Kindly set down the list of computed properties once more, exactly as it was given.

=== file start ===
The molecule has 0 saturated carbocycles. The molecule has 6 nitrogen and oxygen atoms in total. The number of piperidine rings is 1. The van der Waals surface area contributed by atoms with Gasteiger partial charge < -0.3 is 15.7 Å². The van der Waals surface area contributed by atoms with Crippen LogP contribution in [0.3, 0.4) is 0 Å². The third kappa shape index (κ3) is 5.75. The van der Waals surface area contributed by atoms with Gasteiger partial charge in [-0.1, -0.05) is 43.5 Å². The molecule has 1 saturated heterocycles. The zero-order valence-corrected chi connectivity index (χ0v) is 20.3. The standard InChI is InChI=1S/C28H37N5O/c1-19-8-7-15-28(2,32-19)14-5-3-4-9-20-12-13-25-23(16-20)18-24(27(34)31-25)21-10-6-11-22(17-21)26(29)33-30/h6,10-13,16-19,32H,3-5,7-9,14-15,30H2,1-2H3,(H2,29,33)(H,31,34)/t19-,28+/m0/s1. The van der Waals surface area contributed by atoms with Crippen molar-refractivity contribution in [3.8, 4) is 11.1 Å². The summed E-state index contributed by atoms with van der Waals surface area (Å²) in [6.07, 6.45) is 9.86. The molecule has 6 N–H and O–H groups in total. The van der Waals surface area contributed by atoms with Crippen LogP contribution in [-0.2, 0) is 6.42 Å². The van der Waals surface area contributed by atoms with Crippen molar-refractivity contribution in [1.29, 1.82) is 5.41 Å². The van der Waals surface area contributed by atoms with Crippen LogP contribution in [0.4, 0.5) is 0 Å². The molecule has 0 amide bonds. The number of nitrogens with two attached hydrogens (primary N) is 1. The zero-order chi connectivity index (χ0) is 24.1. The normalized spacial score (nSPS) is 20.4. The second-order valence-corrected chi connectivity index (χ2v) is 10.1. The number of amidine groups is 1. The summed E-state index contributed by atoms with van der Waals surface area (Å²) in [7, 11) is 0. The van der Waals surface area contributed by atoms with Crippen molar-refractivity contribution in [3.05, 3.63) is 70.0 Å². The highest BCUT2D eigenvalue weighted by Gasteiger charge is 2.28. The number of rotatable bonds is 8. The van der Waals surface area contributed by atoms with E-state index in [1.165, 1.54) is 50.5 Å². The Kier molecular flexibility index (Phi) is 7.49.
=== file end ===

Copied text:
The molecule has 0 saturated carbocycles. The molecule has 6 nitrogen and oxygen atoms in total. The number of piperidine rings is 1. The van der Waals surface area contributed by atoms with Gasteiger partial charge < -0.3 is 15.7 Å². The van der Waals surface area contributed by atoms with Crippen LogP contribution in [0.3, 0.4) is 0 Å². The third kappa shape index (κ3) is 5.75. The van der Waals surface area contributed by atoms with Gasteiger partial charge in [-0.1, -0.05) is 43.5 Å². The molecule has 1 saturated heterocycles. The zero-order valence-corrected chi connectivity index (χ0v) is 20.3. The standard InChI is InChI=1S/C28H37N5O/c1-19-8-7-15-28(2,32-19)14-5-3-4-9-20-12-13-25-23(16-20)18-24(27(34)31-25)21-10-6-11-22(17-21)26(29)33-30/h6,10-13,16-19,32H,3-5,7-9,14-15,30H2,1-2H3,(H2,29,33)(H,31,34)/t19-,28+/m0/s1. The van der Waals surface area contributed by atoms with Crippen molar-refractivity contribution in [3.8, 4) is 11.1 Å². The summed E-state index contributed by atoms with van der Waals surface area (Å²) in [6.07, 6.45) is 9.86. The molecule has 6 N–H and O–H groups in total. The van der Waals surface area contributed by atoms with Crippen LogP contribution in [-0.2, 0) is 6.42 Å². The van der Waals surface area contributed by atoms with Crippen molar-refractivity contribution in [1.29, 1.82) is 5.41 Å². The van der Waals surface area contributed by atoms with Crippen LogP contribution in [0.4, 0.5) is 0 Å². The molecule has 0 amide bonds. The number of nitrogens with two attached hydrogens (primary N) is 1. The zero-order chi connectivity index (χ0) is 24.1. The normalized spacial score (nSPS) is 20.4. The second-order valence-corrected chi connectivity index (χ2v) is 10.1. The number of amidine groups is 1. The summed E-state index contributed by atoms with van der Waals surface area (Å²) in [7, 11) is 0. The van der Waals surface area contributed by atoms with Crippen molar-refractivity contribution in [3.05, 3.63) is 70.0 Å². The highest BCUT2D eigenvalue weighted by Gasteiger charge is 2.28. The number of rotatable bonds is 8. The van der Waals surface area contributed by atoms with E-state index in [1.165, 1.54) is 50.5 Å². The Kier molecular flexibility index (Phi) is 7.49.